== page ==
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Anders Blixt is a political science and modern languages graduate from Lund University, Sweden. He has worked as a science journalist covering radiation protection and crisis management issues, served in civilian positions in multinational nation-building operations (e.g. in Afghanistan), and written two books about United Nations’ military observer missions in Asia.
Since 1980, Anders has also designed and developed dozens of role-playing games and game supplements for Swedish and US publishers. A few years ago, he published a science fiction novel and a fantasy novel in Swedish.
Anders lives in Stockholm with wife and three children and works as a tech writer. He enjoys role-playing games with his friends and keeps a keen eye on the exploration of the solar system, in particular NASA’s Mars rovers. He blogs about writing, science fiction, games, and astronomy at gondica.wordpress.com
on March 21, 2015 :
This alternate history novella is not about the great differences between our world and the world of the book. Instead the reader is given enough to be getting on with and then the story and characters are the focus of attention.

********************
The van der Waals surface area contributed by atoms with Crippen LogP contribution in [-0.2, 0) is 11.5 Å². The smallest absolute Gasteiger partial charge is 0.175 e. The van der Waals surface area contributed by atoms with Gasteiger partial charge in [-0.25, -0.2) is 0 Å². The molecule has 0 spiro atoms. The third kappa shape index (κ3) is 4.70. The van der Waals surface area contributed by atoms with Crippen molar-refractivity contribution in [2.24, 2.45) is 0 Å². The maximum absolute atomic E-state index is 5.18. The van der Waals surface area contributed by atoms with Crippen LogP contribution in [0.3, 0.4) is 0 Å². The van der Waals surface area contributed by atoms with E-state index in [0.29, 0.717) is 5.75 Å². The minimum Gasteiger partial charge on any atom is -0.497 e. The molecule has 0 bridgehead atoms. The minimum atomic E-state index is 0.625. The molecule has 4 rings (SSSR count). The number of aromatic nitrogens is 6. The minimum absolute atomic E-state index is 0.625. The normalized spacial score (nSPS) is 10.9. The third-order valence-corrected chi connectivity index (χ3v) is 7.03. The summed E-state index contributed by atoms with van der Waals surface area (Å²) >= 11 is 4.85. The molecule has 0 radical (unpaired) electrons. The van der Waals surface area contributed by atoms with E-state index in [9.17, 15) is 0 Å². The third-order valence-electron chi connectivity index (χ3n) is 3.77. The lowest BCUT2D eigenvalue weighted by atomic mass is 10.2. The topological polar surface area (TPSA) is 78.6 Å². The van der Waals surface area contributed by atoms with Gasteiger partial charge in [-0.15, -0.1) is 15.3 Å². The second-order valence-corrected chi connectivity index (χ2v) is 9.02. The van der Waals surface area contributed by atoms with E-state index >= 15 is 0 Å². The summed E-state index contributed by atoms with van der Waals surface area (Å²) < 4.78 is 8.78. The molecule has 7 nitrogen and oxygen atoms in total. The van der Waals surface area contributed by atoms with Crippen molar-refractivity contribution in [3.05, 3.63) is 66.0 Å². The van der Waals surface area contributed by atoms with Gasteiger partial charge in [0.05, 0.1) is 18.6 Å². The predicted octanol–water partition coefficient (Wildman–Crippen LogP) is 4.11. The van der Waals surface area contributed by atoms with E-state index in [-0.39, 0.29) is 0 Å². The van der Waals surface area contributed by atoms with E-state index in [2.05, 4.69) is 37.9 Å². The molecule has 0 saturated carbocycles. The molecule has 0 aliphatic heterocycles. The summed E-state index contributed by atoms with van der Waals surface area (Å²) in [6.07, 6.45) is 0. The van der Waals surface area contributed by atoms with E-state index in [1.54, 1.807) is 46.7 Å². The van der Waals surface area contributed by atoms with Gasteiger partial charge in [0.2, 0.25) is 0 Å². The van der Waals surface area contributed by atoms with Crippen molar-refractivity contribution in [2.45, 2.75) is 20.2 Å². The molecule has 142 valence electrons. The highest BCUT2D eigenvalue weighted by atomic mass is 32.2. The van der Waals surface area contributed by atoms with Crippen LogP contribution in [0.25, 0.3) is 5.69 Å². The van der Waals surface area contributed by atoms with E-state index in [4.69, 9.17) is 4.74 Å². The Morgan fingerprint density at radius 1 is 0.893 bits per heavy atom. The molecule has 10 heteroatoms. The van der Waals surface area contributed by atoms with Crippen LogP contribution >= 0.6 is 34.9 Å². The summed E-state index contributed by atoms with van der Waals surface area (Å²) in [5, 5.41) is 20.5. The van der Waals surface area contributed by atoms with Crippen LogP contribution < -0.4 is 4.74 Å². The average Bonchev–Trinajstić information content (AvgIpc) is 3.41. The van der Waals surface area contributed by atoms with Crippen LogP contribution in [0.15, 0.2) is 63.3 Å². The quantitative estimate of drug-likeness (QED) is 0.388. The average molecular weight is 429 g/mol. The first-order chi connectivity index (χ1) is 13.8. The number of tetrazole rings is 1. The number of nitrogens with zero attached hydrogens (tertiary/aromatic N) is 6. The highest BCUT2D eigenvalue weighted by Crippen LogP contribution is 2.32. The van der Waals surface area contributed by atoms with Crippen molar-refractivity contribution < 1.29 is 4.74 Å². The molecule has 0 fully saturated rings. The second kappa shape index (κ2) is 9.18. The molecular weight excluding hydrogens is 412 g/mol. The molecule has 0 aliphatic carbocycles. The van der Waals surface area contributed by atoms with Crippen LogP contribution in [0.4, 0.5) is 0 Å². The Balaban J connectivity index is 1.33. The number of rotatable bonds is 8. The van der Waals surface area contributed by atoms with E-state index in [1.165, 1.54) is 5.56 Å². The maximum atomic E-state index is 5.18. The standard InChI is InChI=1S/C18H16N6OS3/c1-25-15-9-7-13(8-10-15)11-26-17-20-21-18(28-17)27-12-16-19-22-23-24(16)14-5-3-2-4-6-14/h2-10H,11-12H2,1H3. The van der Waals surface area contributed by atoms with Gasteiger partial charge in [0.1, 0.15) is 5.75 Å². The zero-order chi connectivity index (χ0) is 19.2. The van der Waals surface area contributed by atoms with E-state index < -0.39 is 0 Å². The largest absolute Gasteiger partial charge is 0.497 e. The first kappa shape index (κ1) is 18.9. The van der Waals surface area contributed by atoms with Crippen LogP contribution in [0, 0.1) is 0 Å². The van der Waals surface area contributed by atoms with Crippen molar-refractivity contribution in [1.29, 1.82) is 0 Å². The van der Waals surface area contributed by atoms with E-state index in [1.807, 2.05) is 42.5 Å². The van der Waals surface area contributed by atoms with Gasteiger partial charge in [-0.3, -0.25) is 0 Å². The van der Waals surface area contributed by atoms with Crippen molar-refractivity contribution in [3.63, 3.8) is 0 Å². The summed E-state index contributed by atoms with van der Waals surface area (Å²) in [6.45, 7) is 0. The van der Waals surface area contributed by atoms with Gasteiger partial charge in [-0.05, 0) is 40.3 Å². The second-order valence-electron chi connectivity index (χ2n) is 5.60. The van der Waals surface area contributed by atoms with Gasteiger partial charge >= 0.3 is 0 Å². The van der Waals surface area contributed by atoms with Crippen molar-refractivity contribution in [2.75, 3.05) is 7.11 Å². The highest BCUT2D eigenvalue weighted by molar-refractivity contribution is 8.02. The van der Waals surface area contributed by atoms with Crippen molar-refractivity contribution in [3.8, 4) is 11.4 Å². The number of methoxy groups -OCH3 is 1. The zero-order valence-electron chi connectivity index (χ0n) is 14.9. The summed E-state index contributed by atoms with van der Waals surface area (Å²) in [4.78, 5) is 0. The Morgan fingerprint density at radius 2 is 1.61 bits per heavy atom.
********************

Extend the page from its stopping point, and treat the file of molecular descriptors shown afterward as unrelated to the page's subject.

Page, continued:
Our protagonist is no superhero spy, he has a cover and a mission, but events take a turn for the worse quickly. His actions are those of a human being doing what they can, and the choices he makes are hard.
The setting, a harsh colonial frontier and supporting cast are believable. The turn of events humanly stupid and ultimately futile. Despite only having a brief introduction to the changed world, you care about the mission and the effects of the new conflict on the balance of power. Basically, important thing, the story sucks you in and pulls you along at speed, before causing your heart to leap to your mouth as you realise what Johnny Bornewald must face.
If he does not produce a sequel sharpish then I shall be most upset.
(reviewed 31 days after purchase)
on Feb. 08, 2015 :
The Ice War is a well-written, swift-moving and exciting adventure that touches several interesting issues of morals and philosophy. Anders Blixt does not make matters easy, neither for the novel’s characters nor for the readers. As far as possible, he makes us understand what choices must be made. He does not shirk from asking hard questions about the horrors of war. The novel is not long, but it is impressive how much it contains. The Ice War is very good and thought-provoking and it is warmly recommended to everyone who wants a somewhat different reading experience.
(reviewed the day of purchase)